Posted on July 18, 2016, by Travis Pulver
Sunday night saw the second season of the HBO series “Ballers” debut. The show follows Dwayne “The Rock” Johnson, a former football star, as he embarks on a second career as a financial manager for current players. When the first season debuted, it was met with a fair share of criticism at first, but by time the season was done the general perception was that it was a good–but not great–show.
With the ever-popular Dwayne Johnson in the starring role, the first season sold itself. However, after getting good but not great reviews for its first run, the show needed something else to promote its second season. What sells better than a little controversy?
Sign up for a FREE Trial Consultation to start working with Legendary Sports Bettor Jon Price
With the comments Executive producer Mark Wahlberg made on the ESPN radio show, Mike and Mike, Friday, he did a pretty good job of creating one (Hollywood Reporter):
“The first season of the show, the only calls I was getting were from guys like Roger Goodell saying, ‘You can’t do this,’ and various owners in the league, too,” Wahlberg said. He did not explain what “this” was exactly.”
The league is, of course, saying that no such talk occurred; that Roger Goodell did not try to get Ballers shut down. However, when you consider the league’s history with shows that portray professional football players in a not-so-good light, it is not hard to imagine Goodell making the call.
Back in 2004, ESPN canceled a very popular show, Playmakers, which focused on a fictional team in a fictional league. It was critically acclaimed and very popular among viewers—and it was axed after one season.
Why? The NFL didn’t like it. The league felt it portrayed professional football players in a negative light, so the league pressured ESPN into canceling it. Rather than risk offending a major partner, the network did just that.
What was so bad about it? Well—it featured a young player with a drug and attitude problem, a veteran player that was threatened by him, domestic violence issues, a womanizing quarterback, players paying off “baby-mamas” to stay quiet, injury and pain management issues, a religious team leader that was gay and so much more.
Sounds just like the many stories that grace the internet every year, but the league and several players cried foul and said it was a poor depiction of the life.
Fast forward to 2015 and another partner of the NFL’s, HBO, debuts a show that depicts NFL players—and this one used actual NFL team names unlike Playmakers—as they deal with issues like womanizing, infidelity, drug use, financial problems, injuries, and life after football.
The NFL has brought an early end to a football-based show before which makes it easy to see the league trying to do it again. However, this time, they are dealing with a partner they don’t have as much sway with. HBO and the NFL team up for Hard Knocks every year, but that’s it. HBO would survive just fine if the NFL took Hard Knocks to another network.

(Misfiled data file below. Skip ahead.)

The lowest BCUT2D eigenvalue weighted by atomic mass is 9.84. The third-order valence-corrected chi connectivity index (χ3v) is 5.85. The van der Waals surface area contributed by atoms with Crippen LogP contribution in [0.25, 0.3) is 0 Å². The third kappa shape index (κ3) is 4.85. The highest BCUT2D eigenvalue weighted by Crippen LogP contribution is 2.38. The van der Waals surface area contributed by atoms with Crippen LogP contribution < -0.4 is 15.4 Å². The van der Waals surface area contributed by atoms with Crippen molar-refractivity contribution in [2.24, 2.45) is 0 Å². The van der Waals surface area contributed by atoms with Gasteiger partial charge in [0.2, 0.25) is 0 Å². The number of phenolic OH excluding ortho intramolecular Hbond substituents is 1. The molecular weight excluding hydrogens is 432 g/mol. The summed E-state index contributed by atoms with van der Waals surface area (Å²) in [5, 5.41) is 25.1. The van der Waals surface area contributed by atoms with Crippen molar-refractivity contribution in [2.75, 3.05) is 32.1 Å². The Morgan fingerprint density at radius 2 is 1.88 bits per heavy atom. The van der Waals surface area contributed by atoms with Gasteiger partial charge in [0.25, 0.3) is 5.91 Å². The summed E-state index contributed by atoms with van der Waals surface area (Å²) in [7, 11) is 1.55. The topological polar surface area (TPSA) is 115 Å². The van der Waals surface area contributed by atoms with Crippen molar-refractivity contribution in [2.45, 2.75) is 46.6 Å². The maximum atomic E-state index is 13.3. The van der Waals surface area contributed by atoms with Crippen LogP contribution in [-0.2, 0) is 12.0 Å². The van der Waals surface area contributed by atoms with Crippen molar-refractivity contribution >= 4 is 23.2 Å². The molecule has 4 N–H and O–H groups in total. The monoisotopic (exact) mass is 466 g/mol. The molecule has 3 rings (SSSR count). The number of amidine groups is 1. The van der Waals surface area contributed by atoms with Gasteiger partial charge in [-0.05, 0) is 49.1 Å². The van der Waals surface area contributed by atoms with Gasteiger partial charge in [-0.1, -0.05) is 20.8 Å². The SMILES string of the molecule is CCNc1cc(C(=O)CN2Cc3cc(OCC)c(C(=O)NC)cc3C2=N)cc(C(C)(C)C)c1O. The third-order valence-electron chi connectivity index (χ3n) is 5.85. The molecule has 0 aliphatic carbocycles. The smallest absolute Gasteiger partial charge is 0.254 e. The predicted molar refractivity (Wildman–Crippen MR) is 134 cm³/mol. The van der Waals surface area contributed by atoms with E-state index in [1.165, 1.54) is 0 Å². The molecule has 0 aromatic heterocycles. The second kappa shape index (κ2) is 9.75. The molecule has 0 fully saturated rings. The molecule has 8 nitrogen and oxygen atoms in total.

Before we condemn the most hated man in football, Roger Goodell, shouldn’t we at least consider that the league is telling the truth and Wahlberg is creating a controversy for publicity?
Wahlberg’s supposed defense of the show to Goodell doesn’t exactly make sense:
“We were saying it’s actually a good thing for the league and the players because hopefully, you get the word out there with the crazy stuff and the financial side of it, we’ll hopefully get these guys to realize they gotta be more careful with what they do with their money.”
So it’s a PSA for millionaire athletes? Fans already know the players have more money than they know what to do with and are terrible at managing it. If the show is as accurate as Wahlberg claims, shouldn’t athletes already be familiar with the show’s subject matter?
“We’re privileged to get the real story,” said Wahlberg. “We want to make sure the key is to make it as authentic as possible no matter how outrageous it gets. We always surround ourselves with real guys….”
The NFL doesn’t like any form of bad press which includes the depiction of professional football players as womanizing, drug-using degenerates in a television program qualifies as. But when it comes to television–the only two things that sell better are sex and controversy. So why not pump up the show’s media exposure by claiming that the leader of the No Fun League hates the show?
What do people like to do more than hate the man in power? They like to do what he does not want them to do. So if he hates a television show, they are going to watch it.
The NFL almost handed Wahlberg’s comments right by ignoring them but then decided to deny them, effectively giving Marky Mark what he wanted–press.